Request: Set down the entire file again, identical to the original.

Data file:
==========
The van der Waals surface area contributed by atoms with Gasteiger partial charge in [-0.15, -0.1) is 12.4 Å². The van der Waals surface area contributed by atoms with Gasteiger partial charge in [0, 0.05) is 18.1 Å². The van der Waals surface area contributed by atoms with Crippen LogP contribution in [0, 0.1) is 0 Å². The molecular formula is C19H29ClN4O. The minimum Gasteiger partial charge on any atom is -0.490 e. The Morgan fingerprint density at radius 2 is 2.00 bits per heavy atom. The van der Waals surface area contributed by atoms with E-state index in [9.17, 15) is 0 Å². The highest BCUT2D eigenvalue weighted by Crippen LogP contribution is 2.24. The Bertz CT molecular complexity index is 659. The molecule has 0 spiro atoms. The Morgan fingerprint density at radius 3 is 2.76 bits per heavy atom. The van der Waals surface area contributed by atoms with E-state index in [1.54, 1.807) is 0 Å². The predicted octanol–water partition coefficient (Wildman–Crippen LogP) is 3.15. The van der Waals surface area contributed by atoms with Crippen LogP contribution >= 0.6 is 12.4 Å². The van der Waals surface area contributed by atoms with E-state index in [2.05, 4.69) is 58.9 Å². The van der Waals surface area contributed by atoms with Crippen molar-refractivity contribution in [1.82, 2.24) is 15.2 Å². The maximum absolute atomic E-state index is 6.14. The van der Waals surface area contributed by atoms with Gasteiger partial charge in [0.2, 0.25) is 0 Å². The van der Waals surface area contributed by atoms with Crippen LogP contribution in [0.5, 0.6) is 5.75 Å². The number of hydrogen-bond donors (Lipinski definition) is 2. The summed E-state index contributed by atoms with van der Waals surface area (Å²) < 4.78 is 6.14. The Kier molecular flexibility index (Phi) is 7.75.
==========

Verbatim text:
The van der Waals surface area contributed by atoms with Gasteiger partial charge in [-0.15, -0.1) is 12.4 Å². The van der Waals surface area contributed by atoms with Gasteiger partial charge in [0, 0.05) is 18.1 Å². The van der Waals surface area contributed by atoms with Crippen LogP contribution in [0, 0.1) is 0 Å². The molecular formula is C19H29ClN4O. The minimum Gasteiger partial charge on any atom is -0.490 e. The Morgan fingerprint density at radius 2 is 2.00 bits per heavy atom. The van der Waals surface area contributed by atoms with E-state index in [9.17, 15) is 0 Å². The highest BCUT2D eigenvalue weighted by Crippen LogP contribution is 2.24. The Bertz CT molecular complexity index is 659. The molecule has 0 spiro atoms. The Morgan fingerprint density at radius 3 is 2.76 bits per heavy atom. The van der Waals surface area contributed by atoms with E-state index in [1.54, 1.807) is 0 Å². The predicted octanol–water partition coefficient (Wildman–Crippen LogP) is 3.15. The van der Waals surface area contributed by atoms with Crippen LogP contribution >= 0.6 is 12.4 Å². The van der Waals surface area contributed by atoms with E-state index in [2.05, 4.69) is 58.9 Å². The van der Waals surface area contributed by atoms with Crippen molar-refractivity contribution in [1.82, 2.24) is 15.2 Å². The maximum absolute atomic E-state index is 6.14. The van der Waals surface area contributed by atoms with Gasteiger partial charge in [0.2, 0.25) is 0 Å². The van der Waals surface area contributed by atoms with Crippen LogP contribution in [0.5, 0.6) is 5.75 Å². The number of hydrogen-bond donors (Lipinski definition) is 2. The summed E-state index contributed by atoms with van der Waals surface area (Å²) < 4.78 is 6.14. The Kier molecular flexibility index (Phi) is 7.75.